STEP 4: Use an 8 or 10 pound sledge hammer to pound your stakes in the ground of your building foundation. It’s best to buy one with a fiberglass handle, so you don't have to replace the handle a few times during the project. Keep your feet out of the striking area, so when you miss the stake, you don't hit toes.
STEP 5: Once the stakes are in, use your laser level or builder’s level to mark the floor height on the 2x4 stakes. If you set a pin as a floor height reference, set your laser reader unit on that pin and adjust the unit until it finds the laser beam. Come off the pin and back again to make sure the unit is reading correctly. Then, go to each of the stakes and hold the reader unit in position where it finds the beam and beeps, and mark the stake at that height. Mark the stake on the side away from the house. If you find the unit difficult to hold in place while marking the height, get someone to help you.
STEP 6: When you have all the stakes marked, cut some 2x4s long enough to reach from stake to stake. Using a cordless drill and 3” drywall screws, screw these boards in place (or fasten with a nail gun) from one stake to another horizontally. Place these boards on the outside sides of the stakes and set them just a little higher than the marks.
Word to the Wise: If you are perfect at setting these boards you can place them right on the marks in your building foundation. However if you are a little off, you are asking for headache. However, if you set the boards a little high, you can easily tap the stakes down to “fine tune” the final height.
STEP 7: Once you have all the horizontal boards in place, use your laser level again and place the unit on top of the boards at the three points where they are attached to the stakes. Tap the stakes down to get the height perfect.
STEP 8: Now set a screw or nail in the top of the horizontal board, in line with your “rough square” stick marking the corner. Do this on all horizontal boards, then stretch a mason line (heavy string) between these points, across to the opposite batter board point. When you finish, your strings should cross roughly over the sticks you placed on the ground for corners.
On each end of each string, turn a loop around your finger of about 5 or 6 turns, slip the loop over the nail and pull the string tail away from the running length of the string. This will bind the string in place, but will also allow you to adjust the string length very easily. Once all strings are in place, tighten them up by pulling the string tail back toward the running length and pulling it tight. Once tight, pull the tail back away from the running length and it will “lock” in place.
STEP 9: OK, you have a set of strings and batter boards that are roughly establishing a square, and in line with the walls of the house. Next we need to set the strings parallel. Measure from your nail or screw to the far nail or screw on the opposite batter board. Make a mark on the batter board at your target dimension. Do this on each end of the layout. Then set your screw or nail on the marks. This should make your strings the correct distance between, and running parallel.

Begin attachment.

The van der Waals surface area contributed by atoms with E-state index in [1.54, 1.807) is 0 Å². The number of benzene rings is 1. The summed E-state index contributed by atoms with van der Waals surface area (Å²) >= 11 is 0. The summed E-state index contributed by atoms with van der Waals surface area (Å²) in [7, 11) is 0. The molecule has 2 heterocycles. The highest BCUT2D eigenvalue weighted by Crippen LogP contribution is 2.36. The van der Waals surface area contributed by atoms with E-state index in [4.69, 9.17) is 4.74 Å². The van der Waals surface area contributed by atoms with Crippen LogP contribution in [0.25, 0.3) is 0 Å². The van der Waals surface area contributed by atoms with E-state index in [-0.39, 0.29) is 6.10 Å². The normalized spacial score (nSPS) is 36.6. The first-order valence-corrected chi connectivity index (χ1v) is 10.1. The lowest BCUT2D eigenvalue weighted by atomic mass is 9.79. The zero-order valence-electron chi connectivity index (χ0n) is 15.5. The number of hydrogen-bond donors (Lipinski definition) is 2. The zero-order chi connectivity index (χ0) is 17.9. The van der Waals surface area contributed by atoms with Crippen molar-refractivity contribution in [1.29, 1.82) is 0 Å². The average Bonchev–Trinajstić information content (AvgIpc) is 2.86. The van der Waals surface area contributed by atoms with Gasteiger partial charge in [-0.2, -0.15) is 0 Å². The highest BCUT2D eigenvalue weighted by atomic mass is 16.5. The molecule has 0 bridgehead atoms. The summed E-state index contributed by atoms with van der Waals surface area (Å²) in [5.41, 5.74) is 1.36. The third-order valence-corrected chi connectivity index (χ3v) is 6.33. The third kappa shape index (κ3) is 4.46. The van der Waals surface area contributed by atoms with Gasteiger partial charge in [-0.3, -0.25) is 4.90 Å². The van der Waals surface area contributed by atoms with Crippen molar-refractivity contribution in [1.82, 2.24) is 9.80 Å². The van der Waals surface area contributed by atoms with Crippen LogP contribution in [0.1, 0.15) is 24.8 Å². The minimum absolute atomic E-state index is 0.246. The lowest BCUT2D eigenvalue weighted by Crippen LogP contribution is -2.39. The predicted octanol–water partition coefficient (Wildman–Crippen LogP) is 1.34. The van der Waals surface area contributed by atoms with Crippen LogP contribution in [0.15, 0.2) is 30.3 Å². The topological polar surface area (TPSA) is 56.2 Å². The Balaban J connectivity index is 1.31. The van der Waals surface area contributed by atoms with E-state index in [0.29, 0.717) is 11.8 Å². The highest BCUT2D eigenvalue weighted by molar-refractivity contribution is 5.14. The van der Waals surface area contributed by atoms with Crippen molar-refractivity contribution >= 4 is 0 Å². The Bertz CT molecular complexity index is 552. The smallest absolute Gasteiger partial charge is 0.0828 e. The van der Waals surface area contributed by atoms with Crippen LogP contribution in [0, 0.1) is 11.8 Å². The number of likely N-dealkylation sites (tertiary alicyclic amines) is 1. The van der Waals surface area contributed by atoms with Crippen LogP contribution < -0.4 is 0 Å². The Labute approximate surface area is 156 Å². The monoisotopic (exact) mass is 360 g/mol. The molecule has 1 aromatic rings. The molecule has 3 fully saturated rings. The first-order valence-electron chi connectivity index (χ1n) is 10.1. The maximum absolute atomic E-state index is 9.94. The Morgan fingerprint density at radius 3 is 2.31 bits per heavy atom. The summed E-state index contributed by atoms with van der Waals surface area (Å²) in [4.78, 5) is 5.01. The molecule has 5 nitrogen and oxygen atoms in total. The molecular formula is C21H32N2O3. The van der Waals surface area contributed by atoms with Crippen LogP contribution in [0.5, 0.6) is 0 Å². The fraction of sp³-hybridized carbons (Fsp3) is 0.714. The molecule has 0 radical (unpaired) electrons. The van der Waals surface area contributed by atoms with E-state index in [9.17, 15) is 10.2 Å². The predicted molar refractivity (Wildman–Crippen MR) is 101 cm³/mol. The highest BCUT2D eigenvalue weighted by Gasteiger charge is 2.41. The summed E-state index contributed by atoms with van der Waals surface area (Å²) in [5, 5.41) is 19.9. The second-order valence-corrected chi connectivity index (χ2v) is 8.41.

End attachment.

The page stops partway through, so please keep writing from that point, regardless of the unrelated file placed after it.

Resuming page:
STEP 10: Now we need to bring the strings into perfect “squareness” for our building foundation. Make sure all the strings are tight enough to not droop, then measure from string intersection, diagonally, to string intersection. “Cutting a foot” on the tape measure is very helpful when doing this, just remember the extra foot. Refer to Figure # 4 below.
I had it happen once, in many hundreds of houses, that the first placement of strings just happened to fall in place perfectly. That means in 5 or 6 hundred others it didn't, so don't be expecting it to!
STEP 11: Figure how far off your dimension is from correct – and which way – short or long. I generally select the front wall string as being a reference line, meaning it will not ever be moved. All the other strings will be placed relative to it. Now, you must adjust the screw or nail that the string is looped around, to make the string intersection change the amount you need it to move. Remember, the corner is where the strings cross, not on the batter board. The easiest way to do this is to mark the string with a fluid ink pen at the point where the strings should cross. Then hold the string across the batter board so that it intersects at the marked point. Move your screw or nail to this point on the batter board.
Word to the Wise: Never allow more than one nail or screw to stay on your batter board. If you do, it will inevitably become confusing at some point in the project.
STEP 12: Do each corner, one at a time.
STEP 13: As you adjust strings for square, remember that you also must maintain the correct base dimensions and the strings parallel to each other in your building foundation. If you move one string end an inch, you must move its opposite string an inch, as well, to maintain the proper spacing between them.
STEP 14: Double check every dimension to be sure.
STEP 15: OK, now you have an array of boards and strings that hopefully represent the house layout accurately for your building foundation. If your batter boards have been set to height correctly, all the strings will touch each other where they cross. There should not be any vertical gap between any strings, nor any deflection of the strings where they cross. If there are, a height has been messed up and you need to reset those batter boards.